Just months before he was due to return to Canada,  Khadr fired his two longtime lawyers.

Edmonton-based attorneys Dennis Edney and Nate Whitling represented Khadr for years. But on Aug. 4, 2011, he replaced them with two Toronto-based lawyers, John Norris and Brydie Bethell.

The Khadr family

The complexity of the Khadr case has been heightened by Omar's upbringing.

His father, Ahmed Said Khadr, was identified by U.S. and Canadian intelligence sources as an associate of Osama bin Laden and a reputed financier of al-Qaeda operations. He was killed in October 2003 by Pakistani forces — a firefight that left a brother, Abdul Karim, paralyzed.

More on the Khadrs

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Omar Khadr is questioned by members of the Canadian Security Intelligence Service in a Guantanamo Bay prison cell in this image taken from a 2003 video. ((Associated Press))

One of Omar's older brothers, Abdullah Khadr, was ordered jailed without bail in Toronto jail Dec. 23, 2005, as American authorities sought his extradition for alleged terrorism-related crimes. An Ontario Superior Court judge ordered his release after granting a stay of proceedings on Aug. 4, 2010.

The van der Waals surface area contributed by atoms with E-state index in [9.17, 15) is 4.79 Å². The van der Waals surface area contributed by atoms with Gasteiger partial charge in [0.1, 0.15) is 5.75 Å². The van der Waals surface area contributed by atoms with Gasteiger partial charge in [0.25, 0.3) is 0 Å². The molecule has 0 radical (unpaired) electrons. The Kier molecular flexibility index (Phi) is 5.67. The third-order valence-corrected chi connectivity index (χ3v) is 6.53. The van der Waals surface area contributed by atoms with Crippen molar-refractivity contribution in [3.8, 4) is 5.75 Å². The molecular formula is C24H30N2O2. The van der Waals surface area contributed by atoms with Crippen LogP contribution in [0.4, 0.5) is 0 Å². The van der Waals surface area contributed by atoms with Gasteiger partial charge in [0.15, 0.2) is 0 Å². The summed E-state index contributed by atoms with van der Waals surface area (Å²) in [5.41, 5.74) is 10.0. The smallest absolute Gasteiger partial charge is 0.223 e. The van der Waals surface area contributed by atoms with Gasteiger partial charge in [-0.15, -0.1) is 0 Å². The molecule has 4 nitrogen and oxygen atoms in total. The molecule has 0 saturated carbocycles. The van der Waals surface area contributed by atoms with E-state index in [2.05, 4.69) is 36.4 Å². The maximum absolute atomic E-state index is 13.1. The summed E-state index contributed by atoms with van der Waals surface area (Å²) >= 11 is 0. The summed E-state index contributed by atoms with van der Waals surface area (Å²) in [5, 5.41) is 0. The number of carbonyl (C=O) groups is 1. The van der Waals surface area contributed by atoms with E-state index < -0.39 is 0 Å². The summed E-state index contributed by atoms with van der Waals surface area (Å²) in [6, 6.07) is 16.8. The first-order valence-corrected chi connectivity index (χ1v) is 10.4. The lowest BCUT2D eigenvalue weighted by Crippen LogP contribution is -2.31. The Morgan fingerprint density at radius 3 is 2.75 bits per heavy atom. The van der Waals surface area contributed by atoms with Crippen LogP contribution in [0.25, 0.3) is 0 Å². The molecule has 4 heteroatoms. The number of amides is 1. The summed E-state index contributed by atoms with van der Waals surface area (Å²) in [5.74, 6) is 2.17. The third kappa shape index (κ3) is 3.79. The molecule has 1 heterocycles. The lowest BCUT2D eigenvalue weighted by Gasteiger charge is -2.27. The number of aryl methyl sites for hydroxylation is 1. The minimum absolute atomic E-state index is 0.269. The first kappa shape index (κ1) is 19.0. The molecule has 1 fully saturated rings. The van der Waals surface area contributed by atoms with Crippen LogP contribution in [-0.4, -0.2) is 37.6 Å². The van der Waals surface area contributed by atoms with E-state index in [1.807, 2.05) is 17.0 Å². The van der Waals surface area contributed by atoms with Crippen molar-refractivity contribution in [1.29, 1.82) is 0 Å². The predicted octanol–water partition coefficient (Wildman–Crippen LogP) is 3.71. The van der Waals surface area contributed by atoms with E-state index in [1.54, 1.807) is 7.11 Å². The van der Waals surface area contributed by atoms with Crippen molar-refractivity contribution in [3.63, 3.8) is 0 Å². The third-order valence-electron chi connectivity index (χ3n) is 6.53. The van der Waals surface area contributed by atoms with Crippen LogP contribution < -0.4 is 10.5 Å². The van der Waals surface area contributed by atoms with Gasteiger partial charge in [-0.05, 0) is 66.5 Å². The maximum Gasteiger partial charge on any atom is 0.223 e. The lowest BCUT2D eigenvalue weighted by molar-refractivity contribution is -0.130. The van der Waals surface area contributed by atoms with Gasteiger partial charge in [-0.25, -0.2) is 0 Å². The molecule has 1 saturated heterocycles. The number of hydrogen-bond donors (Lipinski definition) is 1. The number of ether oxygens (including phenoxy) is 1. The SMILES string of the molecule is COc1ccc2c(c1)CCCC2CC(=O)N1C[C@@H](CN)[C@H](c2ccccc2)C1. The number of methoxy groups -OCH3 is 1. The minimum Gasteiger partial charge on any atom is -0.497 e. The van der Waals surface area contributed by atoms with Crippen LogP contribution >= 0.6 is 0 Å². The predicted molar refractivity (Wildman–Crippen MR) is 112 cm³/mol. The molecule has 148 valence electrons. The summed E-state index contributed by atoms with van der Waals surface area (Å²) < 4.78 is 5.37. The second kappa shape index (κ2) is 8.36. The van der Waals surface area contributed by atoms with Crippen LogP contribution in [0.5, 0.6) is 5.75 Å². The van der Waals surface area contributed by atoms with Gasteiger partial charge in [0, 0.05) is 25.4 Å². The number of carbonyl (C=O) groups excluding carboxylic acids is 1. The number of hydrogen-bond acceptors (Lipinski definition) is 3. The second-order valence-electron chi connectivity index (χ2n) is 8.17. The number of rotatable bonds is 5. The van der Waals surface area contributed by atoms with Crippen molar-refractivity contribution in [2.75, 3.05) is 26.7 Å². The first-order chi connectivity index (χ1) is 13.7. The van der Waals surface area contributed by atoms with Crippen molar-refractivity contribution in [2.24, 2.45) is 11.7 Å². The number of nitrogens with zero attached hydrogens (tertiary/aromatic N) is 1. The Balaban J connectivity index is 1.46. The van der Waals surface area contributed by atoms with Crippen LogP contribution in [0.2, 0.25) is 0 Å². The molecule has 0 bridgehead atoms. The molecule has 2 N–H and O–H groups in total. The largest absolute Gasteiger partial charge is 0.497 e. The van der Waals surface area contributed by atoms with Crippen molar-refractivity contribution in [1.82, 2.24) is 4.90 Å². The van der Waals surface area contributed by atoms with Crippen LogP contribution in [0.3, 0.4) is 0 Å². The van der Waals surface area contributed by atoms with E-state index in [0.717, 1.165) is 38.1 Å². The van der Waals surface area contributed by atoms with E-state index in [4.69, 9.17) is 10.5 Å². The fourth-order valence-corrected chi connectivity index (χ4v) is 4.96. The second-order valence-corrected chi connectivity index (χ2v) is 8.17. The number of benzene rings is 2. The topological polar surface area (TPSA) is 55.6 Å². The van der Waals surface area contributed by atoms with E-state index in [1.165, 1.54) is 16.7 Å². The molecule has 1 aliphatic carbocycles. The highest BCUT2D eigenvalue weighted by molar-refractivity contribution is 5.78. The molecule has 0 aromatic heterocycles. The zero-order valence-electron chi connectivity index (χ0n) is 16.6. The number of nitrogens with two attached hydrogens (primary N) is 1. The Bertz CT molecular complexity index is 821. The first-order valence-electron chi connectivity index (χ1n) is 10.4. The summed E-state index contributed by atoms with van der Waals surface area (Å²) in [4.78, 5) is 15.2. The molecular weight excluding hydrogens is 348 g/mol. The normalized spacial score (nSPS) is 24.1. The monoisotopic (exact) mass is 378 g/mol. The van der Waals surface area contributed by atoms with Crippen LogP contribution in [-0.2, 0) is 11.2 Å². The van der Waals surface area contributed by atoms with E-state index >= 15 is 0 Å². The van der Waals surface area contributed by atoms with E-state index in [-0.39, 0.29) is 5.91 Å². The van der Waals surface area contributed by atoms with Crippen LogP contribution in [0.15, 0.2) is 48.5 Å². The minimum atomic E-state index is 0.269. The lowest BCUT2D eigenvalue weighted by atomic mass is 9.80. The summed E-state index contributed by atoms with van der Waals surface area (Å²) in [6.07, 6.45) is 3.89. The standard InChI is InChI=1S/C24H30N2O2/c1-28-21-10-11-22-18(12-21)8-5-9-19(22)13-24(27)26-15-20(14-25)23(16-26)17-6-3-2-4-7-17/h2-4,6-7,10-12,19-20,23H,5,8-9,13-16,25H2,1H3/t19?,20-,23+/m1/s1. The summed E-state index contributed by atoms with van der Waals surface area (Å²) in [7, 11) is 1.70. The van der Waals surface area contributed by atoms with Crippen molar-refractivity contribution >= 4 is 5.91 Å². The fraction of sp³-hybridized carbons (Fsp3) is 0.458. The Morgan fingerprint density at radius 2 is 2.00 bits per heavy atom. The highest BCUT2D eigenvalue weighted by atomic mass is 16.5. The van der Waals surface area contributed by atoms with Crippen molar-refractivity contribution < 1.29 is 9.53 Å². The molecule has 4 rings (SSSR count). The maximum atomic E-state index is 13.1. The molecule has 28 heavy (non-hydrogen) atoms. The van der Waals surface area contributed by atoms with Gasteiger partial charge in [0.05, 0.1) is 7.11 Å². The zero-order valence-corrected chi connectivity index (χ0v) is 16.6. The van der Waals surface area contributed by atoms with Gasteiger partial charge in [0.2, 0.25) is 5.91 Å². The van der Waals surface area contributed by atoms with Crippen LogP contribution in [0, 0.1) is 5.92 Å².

Another brother, Abdurahman, was arrested on suspicion of ties to al-Qaeda and spent time at Guantanamo Bay in 2003 before being returned to Canada.

Several members of Omar's family have lived in southern Ontario since emigrating from Egypt in 1977. The family's movements in the 1980s and 1990s — and after the attacks on the United States on Sept. 11, 2001 — have attracted the attention of intelligence officials.

The Khadrs moved to Peshawar, Pakistan, in 1988, when Omar was two. Four years later, Ahmed was nearly killed when he stepped on a land mine in Afghanistan.

The Khadrs briefly came back to Canada so Ahmed could heal before returning to Pakistan and later Afghanistan, where they reportedly lived in a large compound with Osama bin Laden.